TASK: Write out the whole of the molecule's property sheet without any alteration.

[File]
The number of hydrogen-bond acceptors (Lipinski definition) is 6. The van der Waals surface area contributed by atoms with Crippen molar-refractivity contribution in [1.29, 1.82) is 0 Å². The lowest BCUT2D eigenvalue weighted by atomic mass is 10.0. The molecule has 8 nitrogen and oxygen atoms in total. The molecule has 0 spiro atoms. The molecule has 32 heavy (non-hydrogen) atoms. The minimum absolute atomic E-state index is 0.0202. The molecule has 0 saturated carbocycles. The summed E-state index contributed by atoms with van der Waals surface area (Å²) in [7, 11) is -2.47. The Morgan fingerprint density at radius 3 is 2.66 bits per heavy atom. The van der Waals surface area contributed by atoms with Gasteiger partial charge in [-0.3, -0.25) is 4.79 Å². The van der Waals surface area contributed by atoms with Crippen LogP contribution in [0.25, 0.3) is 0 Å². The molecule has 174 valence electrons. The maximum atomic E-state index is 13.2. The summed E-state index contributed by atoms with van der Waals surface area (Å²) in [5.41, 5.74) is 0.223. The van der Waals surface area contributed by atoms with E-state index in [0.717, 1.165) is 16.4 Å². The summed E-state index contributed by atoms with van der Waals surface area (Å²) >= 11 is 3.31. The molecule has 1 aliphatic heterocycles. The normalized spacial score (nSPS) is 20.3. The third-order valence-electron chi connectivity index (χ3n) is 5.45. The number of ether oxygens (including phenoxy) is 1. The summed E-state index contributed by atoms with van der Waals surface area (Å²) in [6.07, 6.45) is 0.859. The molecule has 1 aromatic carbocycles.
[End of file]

The number of hydrogen-bond acceptors (Lipinski definition) is 6. The van der Waals surface area contributed by atoms with Crippen molar-refractivity contribution in [1.29, 1.82) is 0 Å². The lowest BCUT2D eigenvalue weighted by atomic mass is 10.0. The molecule has 8 nitrogen and oxygen atoms in total. The molecule has 0 spiro atoms. The molecule has 32 heavy (non-hydrogen) atoms. The minimum absolute atomic E-state index is 0.0202. The molecule has 0 saturated carbocycles. The summed E-state index contributed by atoms with van der Waals surface area (Å²) in [7, 11) is -2.47. The Morgan fingerprint density at radius 3 is 2.66 bits per heavy atom. The van der Waals surface area contributed by atoms with Gasteiger partial charge in [-0.3, -0.25) is 4.79 Å². The van der Waals surface area contributed by atoms with Crippen LogP contribution in [0.25, 0.3) is 0 Å². The molecule has 174 valence electrons. The maximum atomic E-state index is 13.2. The summed E-state index contributed by atoms with van der Waals surface area (Å²) in [5.41, 5.74) is 0.223. The van der Waals surface area contributed by atoms with E-state index in [0.717, 1.165) is 16.4 Å². The summed E-state index contributed by atoms with van der Waals surface area (Å²) >= 11 is 3.31. The molecule has 1 aliphatic heterocycles. The normalized spacial score (nSPS) is 20.3. The third-order valence-electron chi connectivity index (χ3n) is 5.45. The number of ether oxygens (including phenoxy) is 1. The summed E-state index contributed by atoms with van der Waals surface area (Å²) in [6.07, 6.45) is 0.859. The molecule has 1 aromatic carbocycles.